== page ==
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Is the Domino’s (ASX:DMP) share price now a buying opportunity?

Shares in Domino’s Pizza Enterprises Limited (ASX: DMP) were brutally sold off earlier this month following the company’s AGM.

A couple of months earlier, shares reached an all-time high of $167 each. Today, they’re changing hands at $121.7.

DMP share price chart

Source: Rask Media DMP 1-year share price chart

Here’s a quick refresher of what happened during the AGM.

Trading update

For the first 18 weeks of FY22 sales were up 8%, but on a same store basis, just 4.3% on the prior period.

Covid is still an ongoing headwind across many of its key markets. In Japan, network sales have gone backwards on the prior year since the state of emergency was lifted there.

To make matters worse, the business has been facing some inflationary pressure resulting from a higher demand for labour. Domino’s can choose to absorb input cost increases, or pass these on to customers by raising prices. The latter would weaken its value proposition as a cost leader amongst its competitors, but absorbing the cost would hurt profitability. Either way, it’s not a great situation to be in.

Given the challenges, Domino’s won’t be providing any specific guidance for the time being.

Slowing growth, input cost inflation and uncertainty. It’s easy to see why Domino’s shares were sold off as much as they were.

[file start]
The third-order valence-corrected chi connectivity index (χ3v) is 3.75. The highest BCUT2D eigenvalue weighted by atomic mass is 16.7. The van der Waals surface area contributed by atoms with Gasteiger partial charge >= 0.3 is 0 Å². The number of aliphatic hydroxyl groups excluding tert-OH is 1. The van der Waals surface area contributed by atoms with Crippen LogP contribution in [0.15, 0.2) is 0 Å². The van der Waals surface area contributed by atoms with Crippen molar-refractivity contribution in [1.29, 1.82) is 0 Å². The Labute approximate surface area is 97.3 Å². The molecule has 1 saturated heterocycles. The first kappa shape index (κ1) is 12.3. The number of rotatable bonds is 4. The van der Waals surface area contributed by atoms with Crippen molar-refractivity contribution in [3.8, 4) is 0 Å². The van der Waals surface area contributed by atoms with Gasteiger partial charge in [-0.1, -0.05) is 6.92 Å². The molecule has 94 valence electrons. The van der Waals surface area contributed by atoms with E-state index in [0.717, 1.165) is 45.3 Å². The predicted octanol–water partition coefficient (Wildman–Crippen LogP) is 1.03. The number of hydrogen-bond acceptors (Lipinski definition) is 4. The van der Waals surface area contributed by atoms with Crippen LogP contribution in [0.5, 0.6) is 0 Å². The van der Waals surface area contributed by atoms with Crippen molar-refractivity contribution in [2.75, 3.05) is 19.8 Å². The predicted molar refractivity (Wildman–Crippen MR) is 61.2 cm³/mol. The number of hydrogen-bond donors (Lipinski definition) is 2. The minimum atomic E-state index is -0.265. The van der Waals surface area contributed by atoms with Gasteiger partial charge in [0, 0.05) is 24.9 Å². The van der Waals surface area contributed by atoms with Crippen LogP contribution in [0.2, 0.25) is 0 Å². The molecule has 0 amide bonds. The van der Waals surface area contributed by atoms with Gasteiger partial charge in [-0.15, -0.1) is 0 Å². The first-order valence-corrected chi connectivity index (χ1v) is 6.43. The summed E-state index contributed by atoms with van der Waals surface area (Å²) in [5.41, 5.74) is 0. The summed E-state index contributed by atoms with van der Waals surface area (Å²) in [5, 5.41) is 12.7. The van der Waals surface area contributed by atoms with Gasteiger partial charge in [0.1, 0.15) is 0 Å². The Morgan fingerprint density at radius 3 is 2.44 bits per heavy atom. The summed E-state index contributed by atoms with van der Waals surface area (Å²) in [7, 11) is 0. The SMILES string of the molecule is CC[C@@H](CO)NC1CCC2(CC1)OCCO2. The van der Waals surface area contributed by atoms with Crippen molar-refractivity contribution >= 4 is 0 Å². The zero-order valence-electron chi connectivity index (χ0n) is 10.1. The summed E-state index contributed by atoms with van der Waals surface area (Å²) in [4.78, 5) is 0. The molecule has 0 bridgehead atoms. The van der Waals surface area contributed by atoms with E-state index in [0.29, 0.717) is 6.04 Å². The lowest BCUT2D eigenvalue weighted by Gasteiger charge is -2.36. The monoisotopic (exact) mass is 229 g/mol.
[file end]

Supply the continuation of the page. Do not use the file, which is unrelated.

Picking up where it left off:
A quick note on valuation

At around 51x forward earnings based on consensus estimates, it’s no secret that Domino’s shares don’t exactly come cheap.

And while growth rates have slowed recently, I’d argue the steeper valuation is a reflection of the quality management team and their history of fantastic execution. With $216 million of free cash flow generated in FY21, the business is effectively a money printer with the ability to deploy capital as it sees fit.

My take on Domino’s shares

Given management’s history of execution, I certainly would not be betting against Domino’s shares anytime soon. 

If you’re thinking about buying shares, you could wait for a pullback until your desired level/valuation, but shares might never reach that point.

Personally, I’d rather slightly overpay for a quality business than miss out altogether. If it were me, I’d almost always start with a small parcel of shares and then add more if I build conviction. This can limit your downside risk, but also your upside potential – it’s a double-edged sword.

For more ASX share ideas, click here to read: 3 ASX shares I’d buy with $10,000. 

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At the time of publishing, the author of this article does not have a financial or commercial interest in any of the companies mentioned.
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